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  1. [00:00] Einführung
  2. [01:27] Der Algorithmus von Prim anhand eines Beispiels
  3. [06:59] Korrektheitsbeweis für den Algorithmus von Prim
  4. [11:14] Das sieht doch aus wie der Algorithmus von Dijkstra?
  5. [12:07] Wie lautet die Invariante?
  6. [12:40] Warum ist der Algorithmus korrekt?
  7. [13:00] Wie wird die Invariante sichergestellt?
  8. [13:47] Was ist die asymptotische Komplexität des Algorithhmus?

General information

Algorithmic problem: Minimum spanning tree


Type of algorithm: loop

Auxiliary data:

  1. A key [math]k_v \in \mathbb{R}[/math] for each node [math]v \in V[/math].
  2. A priority queue [math]Q[/math] of nodes. The key of a node [math]v[/math] for [math]Q[/math] is [math]k_v[/math], the information is one of the edges of [math]G[/math] that is incident to [math]v[/math].

Abstract view

Invariant: After [math]i \geq 0[/math] iterations:

  1. There is a node set [math]V_i[/math] of size [math]\vert V_i \vert = i+1[/math] and an edge set [math]E_i \subseteq E[/math] such that [math]E_i[/math] solely connects nodes in [math]V_i[/math], and [math]V(V_i,E_i)[/math] is a tree.
  2. There is a minimum spanning tree [math](V,E'_i)[/math] of [math]G[/math] such that [math]E_i \subseteq E'_i[/math].
  3. The key [math]k_v[/math] of [math]v \in V \setminus V_i[/math] is the minimal length of an edge that connects [math]v[/math] with some node in [math]V_i[/math] (or [math]K_v = +\infty[/math], if there is no such edge). If [math]v \in Q[/math] and [math]K_v \lt +\infty[/math], this edge is the information associated with [math]v[/math] in [math]Q[/math].

Note that, once a node joins [math]V_i[/math], its key will be irrelevant for the rest of the algorithm.

Variant: [math]i[/math] increases by [math]1[/math].

Break condition: [math]i = n - 1[/math]; then return [math]E_{n-1}[/math].

Induction basis

Abstract view:

  1. Choose an arbitrary node [math]s \in V[/math] and set [math]V_0 := \{s\}[/math].
  2. For each node [math]v \in V \setminus \{s\}[/math]:
    1. If [math](s,v) \in E[/math], set [math]k_v := \ell((s,v))[/math], otherwise set [math]k_v := + \infty[/math].
    2. Insert [math]v[/math] with key [math]k_v[/math] in [math]Q[/math].

Implementation: Obvious.

Proof: Obvious.

Induction step

Abstract view:

  1. Extract the first node [math]v[/math] from [math]Q[/math].
  2. Let [math]e[/math] denote the edge stored as information for [math]v[/math] in [math]Q[/math].
  3. For each [math]w \in V \setminus V_{i-1}[/math] such that [math](v,w) \in E[/math] and [math]\ell((v,w)) \lt k_w[/math]:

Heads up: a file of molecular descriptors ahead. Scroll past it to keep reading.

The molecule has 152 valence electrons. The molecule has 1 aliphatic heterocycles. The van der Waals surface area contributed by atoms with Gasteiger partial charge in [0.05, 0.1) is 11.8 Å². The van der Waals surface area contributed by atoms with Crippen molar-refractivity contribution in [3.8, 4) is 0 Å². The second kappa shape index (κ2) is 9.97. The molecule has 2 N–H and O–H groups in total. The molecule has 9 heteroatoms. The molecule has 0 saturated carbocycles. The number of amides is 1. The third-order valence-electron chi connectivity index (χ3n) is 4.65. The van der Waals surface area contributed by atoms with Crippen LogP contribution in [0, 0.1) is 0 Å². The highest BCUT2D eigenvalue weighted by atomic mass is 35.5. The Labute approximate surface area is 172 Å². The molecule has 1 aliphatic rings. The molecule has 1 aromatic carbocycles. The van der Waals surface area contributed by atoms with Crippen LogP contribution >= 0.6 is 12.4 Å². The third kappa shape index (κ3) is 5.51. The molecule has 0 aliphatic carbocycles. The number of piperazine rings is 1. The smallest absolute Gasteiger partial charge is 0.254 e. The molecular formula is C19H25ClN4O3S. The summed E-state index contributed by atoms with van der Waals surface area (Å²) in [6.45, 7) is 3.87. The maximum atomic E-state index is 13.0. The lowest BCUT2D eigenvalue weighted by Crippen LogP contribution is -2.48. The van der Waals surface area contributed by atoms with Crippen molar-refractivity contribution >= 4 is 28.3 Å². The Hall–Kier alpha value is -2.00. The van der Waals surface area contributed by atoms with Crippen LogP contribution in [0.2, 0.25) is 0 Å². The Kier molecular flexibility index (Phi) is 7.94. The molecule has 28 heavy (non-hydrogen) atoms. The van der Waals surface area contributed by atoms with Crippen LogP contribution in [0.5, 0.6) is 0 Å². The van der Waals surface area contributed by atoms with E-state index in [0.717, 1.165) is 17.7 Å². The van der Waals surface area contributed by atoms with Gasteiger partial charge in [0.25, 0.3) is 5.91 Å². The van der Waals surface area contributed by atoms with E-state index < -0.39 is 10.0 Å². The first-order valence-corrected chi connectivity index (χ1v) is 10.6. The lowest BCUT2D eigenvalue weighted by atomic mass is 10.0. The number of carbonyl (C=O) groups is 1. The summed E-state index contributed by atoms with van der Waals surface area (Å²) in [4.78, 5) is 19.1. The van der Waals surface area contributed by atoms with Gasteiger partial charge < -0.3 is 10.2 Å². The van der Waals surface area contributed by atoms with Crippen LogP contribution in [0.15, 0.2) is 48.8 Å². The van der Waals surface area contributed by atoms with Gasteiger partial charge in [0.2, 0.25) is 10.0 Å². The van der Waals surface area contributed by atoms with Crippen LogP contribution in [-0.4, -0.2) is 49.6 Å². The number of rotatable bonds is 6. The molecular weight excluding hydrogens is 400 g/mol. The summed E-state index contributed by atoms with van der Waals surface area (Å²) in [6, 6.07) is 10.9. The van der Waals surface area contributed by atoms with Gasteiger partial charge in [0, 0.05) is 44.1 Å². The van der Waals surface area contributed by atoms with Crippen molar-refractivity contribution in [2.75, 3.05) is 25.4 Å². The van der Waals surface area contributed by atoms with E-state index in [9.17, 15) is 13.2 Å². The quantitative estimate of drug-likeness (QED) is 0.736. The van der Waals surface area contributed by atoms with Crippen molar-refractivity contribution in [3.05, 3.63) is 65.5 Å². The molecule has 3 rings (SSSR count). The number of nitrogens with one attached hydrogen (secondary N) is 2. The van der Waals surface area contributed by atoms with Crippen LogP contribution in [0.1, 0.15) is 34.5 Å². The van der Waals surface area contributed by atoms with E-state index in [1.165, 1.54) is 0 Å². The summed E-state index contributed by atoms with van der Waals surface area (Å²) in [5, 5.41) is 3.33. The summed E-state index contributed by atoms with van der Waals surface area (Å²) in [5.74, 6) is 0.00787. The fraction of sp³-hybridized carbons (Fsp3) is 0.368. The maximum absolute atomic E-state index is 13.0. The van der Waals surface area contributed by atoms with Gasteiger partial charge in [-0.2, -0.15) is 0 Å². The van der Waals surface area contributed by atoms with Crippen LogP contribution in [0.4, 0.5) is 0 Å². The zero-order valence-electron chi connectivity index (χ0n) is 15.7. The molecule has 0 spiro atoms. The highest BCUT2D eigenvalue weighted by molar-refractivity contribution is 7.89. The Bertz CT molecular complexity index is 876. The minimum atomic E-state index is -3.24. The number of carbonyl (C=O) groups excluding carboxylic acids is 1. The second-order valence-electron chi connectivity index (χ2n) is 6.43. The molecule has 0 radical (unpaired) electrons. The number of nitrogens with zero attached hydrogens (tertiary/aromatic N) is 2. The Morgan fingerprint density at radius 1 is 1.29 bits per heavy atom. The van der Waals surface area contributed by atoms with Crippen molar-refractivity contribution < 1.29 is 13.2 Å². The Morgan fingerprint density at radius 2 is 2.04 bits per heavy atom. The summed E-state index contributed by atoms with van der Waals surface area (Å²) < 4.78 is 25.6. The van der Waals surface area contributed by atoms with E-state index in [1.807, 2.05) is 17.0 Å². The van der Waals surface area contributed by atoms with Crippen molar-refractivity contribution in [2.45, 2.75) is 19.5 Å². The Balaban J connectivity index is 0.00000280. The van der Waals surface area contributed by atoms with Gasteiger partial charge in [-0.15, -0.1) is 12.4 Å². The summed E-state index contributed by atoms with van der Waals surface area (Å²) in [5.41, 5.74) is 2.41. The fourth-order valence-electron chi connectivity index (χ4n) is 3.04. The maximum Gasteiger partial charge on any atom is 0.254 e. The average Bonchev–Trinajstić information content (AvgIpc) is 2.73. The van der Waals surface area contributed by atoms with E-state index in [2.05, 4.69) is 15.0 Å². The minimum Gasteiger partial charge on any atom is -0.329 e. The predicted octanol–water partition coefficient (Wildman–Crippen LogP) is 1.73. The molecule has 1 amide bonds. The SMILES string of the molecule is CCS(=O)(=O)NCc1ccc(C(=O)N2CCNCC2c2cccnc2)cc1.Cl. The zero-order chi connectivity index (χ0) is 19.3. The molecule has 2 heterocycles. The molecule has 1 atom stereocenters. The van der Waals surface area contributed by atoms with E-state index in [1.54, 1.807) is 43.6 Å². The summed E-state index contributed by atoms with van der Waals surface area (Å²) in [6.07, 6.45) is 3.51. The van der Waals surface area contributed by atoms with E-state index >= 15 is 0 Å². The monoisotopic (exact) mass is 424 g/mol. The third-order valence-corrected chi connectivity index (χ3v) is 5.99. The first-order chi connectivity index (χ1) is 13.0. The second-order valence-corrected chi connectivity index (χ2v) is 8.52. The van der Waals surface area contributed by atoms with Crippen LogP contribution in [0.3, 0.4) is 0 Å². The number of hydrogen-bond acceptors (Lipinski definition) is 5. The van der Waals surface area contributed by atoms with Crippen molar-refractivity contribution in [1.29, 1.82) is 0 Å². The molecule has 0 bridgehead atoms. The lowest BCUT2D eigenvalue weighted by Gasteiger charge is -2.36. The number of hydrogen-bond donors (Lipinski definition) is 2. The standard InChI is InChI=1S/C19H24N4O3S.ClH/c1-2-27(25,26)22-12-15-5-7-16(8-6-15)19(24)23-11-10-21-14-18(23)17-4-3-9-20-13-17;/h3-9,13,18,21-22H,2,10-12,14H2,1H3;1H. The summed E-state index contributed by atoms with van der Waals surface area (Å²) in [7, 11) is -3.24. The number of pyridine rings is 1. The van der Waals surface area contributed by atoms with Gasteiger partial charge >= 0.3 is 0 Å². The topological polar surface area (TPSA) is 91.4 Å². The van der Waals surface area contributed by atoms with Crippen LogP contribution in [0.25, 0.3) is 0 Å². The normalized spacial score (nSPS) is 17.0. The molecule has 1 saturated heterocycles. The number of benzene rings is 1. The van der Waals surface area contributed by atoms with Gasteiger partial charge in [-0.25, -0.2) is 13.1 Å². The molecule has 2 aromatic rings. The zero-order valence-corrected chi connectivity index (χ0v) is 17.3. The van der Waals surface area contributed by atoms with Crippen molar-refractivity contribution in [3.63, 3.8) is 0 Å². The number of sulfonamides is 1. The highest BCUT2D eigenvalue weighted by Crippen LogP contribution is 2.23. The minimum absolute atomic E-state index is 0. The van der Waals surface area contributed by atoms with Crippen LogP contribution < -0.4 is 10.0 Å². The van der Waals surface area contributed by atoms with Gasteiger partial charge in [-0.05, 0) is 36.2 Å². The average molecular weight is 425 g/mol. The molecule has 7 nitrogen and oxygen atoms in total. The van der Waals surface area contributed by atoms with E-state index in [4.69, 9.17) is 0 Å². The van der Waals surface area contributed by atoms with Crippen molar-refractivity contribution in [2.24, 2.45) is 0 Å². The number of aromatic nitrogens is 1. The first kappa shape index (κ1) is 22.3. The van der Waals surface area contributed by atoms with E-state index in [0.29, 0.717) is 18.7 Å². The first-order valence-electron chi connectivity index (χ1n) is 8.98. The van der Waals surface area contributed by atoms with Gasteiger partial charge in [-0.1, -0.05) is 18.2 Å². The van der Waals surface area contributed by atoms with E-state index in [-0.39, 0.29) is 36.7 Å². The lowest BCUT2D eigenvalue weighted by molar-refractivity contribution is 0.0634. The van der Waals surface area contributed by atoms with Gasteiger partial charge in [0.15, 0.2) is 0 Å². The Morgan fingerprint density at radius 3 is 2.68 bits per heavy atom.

1. Set [math](v,w)[/math] as the new information for [math]w[/math] in [math]Q[/math].
    2. Set [math]k_w := \ell((v,w))[/math].
    3. Rearrange [math]Q[/math] according to the decreased key [math]k_w[/math].
  4. [math]E_i := E_{i-1} \cup \{e\}[/math].
  5. [math]V_i := V_{i-1} \cup \{v\}[/math].

Implementation: Obvious.

Correctness: The first and third invariants are obviously maintained, so we will focus on the second invariant. Let [math]u \in V_{i-1}[/math] denote the other endnode of [math]e[/math], so it is [math]e = (u,v)[/math].

Since [math](V,E'_{i-1})[/math] is a spanning tree of [math]G[/math], there is exactly one path [math]p[/math] in [math](V,E'_{i-1}[/math] connecting [math]u[/math] and [math]v[/math]. As [math](V,E'_{i-1})[/math] is cycle-free and contains the tree [math](V_{i-1},E_{i-1})[/math], [math]p[/math] contains exactly one edge [math]e' = (v',w') \in E'_{i-1}[/math] such that [math]v' \in V_{i-1}[/math] and [math]w' \notin V_{i-1}[/math]. If [math]e' = e[/math] (and thus [math]p = (e)[/math]), the invariant is maintained by [math]E'_i := E'_{i-1}[/math]. So consider the case that [math]e' \neq e[/math].

Note that [math]e' \in Q[/math] immediately before the [math]i[/math]-th iteration. Therefore, the specific choice of implies [math]\ell(e') \geq \ell(e)[/math]. So, with [math]E'_i := E'_{i-1} \setminus \{e'\} \cup \{e\}[/math] we obtain a spanning tree of [math]G[/math] whose weight is not larger than that of [math](V,E'_{i-1})[/math], which is minimum by definition.


Statement: [math]\mathcal{O}((n+m) \cdot T(n))[/math] in the worst case, where [math]n = \vert V \vert[/math] and [math]m = \vert A \vert[/math] and [math]T(n)[/math] is the asymptotic complexity of the methods of [math]Q[/math] .

Proof: In the preprocessing, [math]n - 1[/math] nodes are to be inserted in [math]Q[/math], which takes [math]\mathcal{O}(n \cdot T(n))[/math] time. Since each node is inserted at most once, all extraction operations take [math]\mathcal{O}(n \cdot T(n))[/math] time, too. For each edge, [math]Q[/math] has to be rearranged at most once, which results in [math]\mathcal{O}(m \cdot T(n))[/math] time. Clearly, all other operations of the preprocessing and the main loop are dominated by these bounds as well.